Trigonocephaly accounts for approximately 10% of all craniosynostosis. Severe trigonocephaly results in a triangular-shaped forehead, superior-lateral orbital depression, hypotelorism, and compensatory occipital-parietal calvarial changes. Radiographic findings include ovoid orbits with parallel medial borders, thickened keel-shaped frontal bone, small ethmoid sinuses, and a short anterior cranial fossa with pitched sphenoid wings. Our experience with 50 infantile cases of severe nonsyndromic trigonocephaly patients treated from 1987 to 2005 is clinically reviewed to assess long-term growth based on a standardized operative technique. The average age of the patients at surgery was 6 months and the mean follow-up was 12 years. Our complication rate was 2%; the reoperative rate was 12%. The use of resorbable rigid plate fixation combined with alloplastic augmentation has improved the cosmetic outcome in patients treated since 1996 and reduced the reoperative rate.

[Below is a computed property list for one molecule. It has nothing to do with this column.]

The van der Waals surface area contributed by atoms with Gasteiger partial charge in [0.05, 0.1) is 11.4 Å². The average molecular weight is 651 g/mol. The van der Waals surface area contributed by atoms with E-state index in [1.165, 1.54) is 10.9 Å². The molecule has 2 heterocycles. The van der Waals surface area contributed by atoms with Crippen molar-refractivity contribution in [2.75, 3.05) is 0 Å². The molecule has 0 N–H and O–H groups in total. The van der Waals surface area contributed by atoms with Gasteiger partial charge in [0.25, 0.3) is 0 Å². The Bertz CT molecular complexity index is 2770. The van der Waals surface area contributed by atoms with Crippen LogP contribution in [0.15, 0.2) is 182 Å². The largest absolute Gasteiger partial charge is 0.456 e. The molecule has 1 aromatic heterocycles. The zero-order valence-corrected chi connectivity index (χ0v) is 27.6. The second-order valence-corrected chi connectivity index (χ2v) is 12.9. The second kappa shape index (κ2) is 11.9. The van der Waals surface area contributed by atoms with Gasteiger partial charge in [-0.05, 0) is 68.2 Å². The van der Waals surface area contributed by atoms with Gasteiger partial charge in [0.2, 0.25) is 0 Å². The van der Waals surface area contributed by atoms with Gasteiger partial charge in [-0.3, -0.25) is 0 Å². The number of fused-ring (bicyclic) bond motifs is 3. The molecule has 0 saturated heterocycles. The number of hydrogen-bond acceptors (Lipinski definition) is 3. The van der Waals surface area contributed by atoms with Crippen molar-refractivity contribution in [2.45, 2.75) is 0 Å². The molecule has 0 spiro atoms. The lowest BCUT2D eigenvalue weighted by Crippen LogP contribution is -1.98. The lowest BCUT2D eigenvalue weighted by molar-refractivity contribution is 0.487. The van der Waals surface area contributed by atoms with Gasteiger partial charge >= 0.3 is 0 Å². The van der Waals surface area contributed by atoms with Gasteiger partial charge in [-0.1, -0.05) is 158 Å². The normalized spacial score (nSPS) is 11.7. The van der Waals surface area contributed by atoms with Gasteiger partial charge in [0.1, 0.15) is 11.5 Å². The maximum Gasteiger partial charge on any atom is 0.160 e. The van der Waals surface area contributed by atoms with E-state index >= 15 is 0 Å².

From the *Division of Plastic and Reconstructive Surgery, Department of Surgery, Division of Pediatric Surgery, Einstein Medical Center, and Winthrop University Hospital, North Shore University Hospital-Long Island Jewish Health Care System, Manhasset, New York; and †Department of Neurosurgery, New York University Medical Center, New York, New York, and North Shore University Hospital-Long Island Jewish Medical Center, New Hyde Park, New York.
New York, New York, USA
Address correspondence and reprint requests to Burt Greenberg, MD, 833 Northern Blvd #230, Great Neck, NY 11021; E-mail: BGreenB@aol.com